It's useful for so much more than soup.

Whether it is getting some seriously easy soups on my winter menu, reheating chili for a fall football gathering, or even helping manage a buffet for a crowd, I am not shy about how much I love my slow cooker. But it’s useful for more than just composed dishes. Here are some of my favorite tips and tricks of how to use slow cookers in some less obvious ways.

Melt Chocolate

Melting chocolate can be a pain. You either have to set up a double boiler, pop it in and out of a microwave in ten second increments, or take the risk on a low burner. Chocolate melts at such low temperatures it is super easy to have it burn on you, which also means you have to watch it like a hawk. Enter your slow cooker. If I have a lot of chocolate to melt, I toss it right into the pot, but for smaller amounts, I use a canning jar.

If you are melting right in the pot, just dump your chocolate in and turn the cooker on low, and lay a clean lint-free tea towel over the top. The lid will get condensation, and any water that gets into your chocolate can make it seize. Check it every 30 minutes and give it a stir until it is melted. For smaller amounts, put the chocolate into a canning jar and fill the cooker about two inches high with water and turn on low. Check the chocolate every 30 minutes.

Rendering Fat

Anyone who has made homemade chicharrons, or cooked potatoes in goose or duck fat, or even wanted to make traditional matzo balls with schmaltz instead of vegetable oil knows the power of animal fat. But getting that fat into the proper shape for cooking with isn’t necessarily intuitive. A few years ago, a farmer pal was raising ducks, and I jokingly said he should save me some skin and fat from the prepping. Two weeks later I got a gift of about ten pounds of raw duck skin. The idea of trying to manage that much fat rendering on my stovetop was daunting to say the least. And then it occurred to me that I could use my slow cooker. After all, what you need for good rendering is low and slow and steady heat.

I cut the skin up into strips with my kitchen shears, plopped the mess into my largest slow cooker and set the temp for 8 hours on low. Then I went to bed. In the morning, I had a tub full of clear duck fat that I could strain into containers and freeze. You can do this with any sort of fat you want to be able to cook with. Often your butcher has a lot of chicken skin leftover, all those skinless breasts and thighs to prepare, and mine hands them off to me for free if I am purchasing something else.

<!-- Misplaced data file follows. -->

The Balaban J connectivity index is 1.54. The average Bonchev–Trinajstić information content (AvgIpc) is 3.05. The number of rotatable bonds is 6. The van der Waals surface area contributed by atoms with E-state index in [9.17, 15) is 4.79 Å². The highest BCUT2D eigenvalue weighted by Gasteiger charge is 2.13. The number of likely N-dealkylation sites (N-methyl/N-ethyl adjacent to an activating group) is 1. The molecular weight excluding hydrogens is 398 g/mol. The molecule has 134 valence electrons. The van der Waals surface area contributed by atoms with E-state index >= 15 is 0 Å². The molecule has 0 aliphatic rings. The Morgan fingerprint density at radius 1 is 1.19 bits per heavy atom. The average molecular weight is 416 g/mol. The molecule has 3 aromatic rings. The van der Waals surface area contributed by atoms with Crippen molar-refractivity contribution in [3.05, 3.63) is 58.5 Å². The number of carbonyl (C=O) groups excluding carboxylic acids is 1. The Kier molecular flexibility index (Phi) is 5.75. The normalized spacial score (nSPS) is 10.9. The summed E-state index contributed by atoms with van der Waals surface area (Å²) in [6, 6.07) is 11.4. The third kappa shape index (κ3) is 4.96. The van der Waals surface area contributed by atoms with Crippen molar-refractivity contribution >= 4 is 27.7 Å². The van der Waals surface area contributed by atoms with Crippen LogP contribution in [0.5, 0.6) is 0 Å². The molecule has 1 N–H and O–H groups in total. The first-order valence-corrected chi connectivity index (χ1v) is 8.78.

Keep Sauces and Gravies Warm Without Having Them Separate

Having a brunch and want to serve hollandaise with your eggs or a dinner with a delicate red wine reduction sauce? Your slow cooker to the rescue. Put your finished sauces into canning jars or other heat-proof containers and fill your slow cooker about halfway up the sides of the container with warm water. Don’t add cold water or your sauces can seize or separate. Hold the sauces in the covered cooker on low until you need them, they will usually stay stable for up to two hours. Be sure to have your sauces covered with foil or plastic wrap so that no condensation gets in.

Reheat Leftovers

Leftovers like mashed potatoes, rare beef, casseroles and the like can easily get overcooked or rubbery when trying to reheat in microwaves or toaster ovens. But the gentle heat of your slow cooker is just the ticket for getting them back up to heat for a second go-around without risk of overcooking. Place your leftovers in a bowl or baking dish that fits inside your cooker, and cover with a lid or foil. Add about an inch of water to the bottom of the cooker and set on high for about an hour or so until your leftovers have reheated fully, then reduce heat to warm to hold them before you need to serve.

Warm Plates

Everyone I know who has a warming drawer in their kitchen uses it to warm plates before meals. Being able to serve dinner on a warm plate feels like an everyday luxury, and for dinner parties, it really makes a world of difference. So, when it comes to entertaining, I love to offer warm plates. And you don’t need a warming drawer. I can stack about 12-16 plates inside my slow cooker. I place a water-soaked kitchen towel in the bottom and stack my plates or bowls on top. Put the lid on and set the cooker for low for about 30-40 minutes until your plates are warm but not too hot to handle.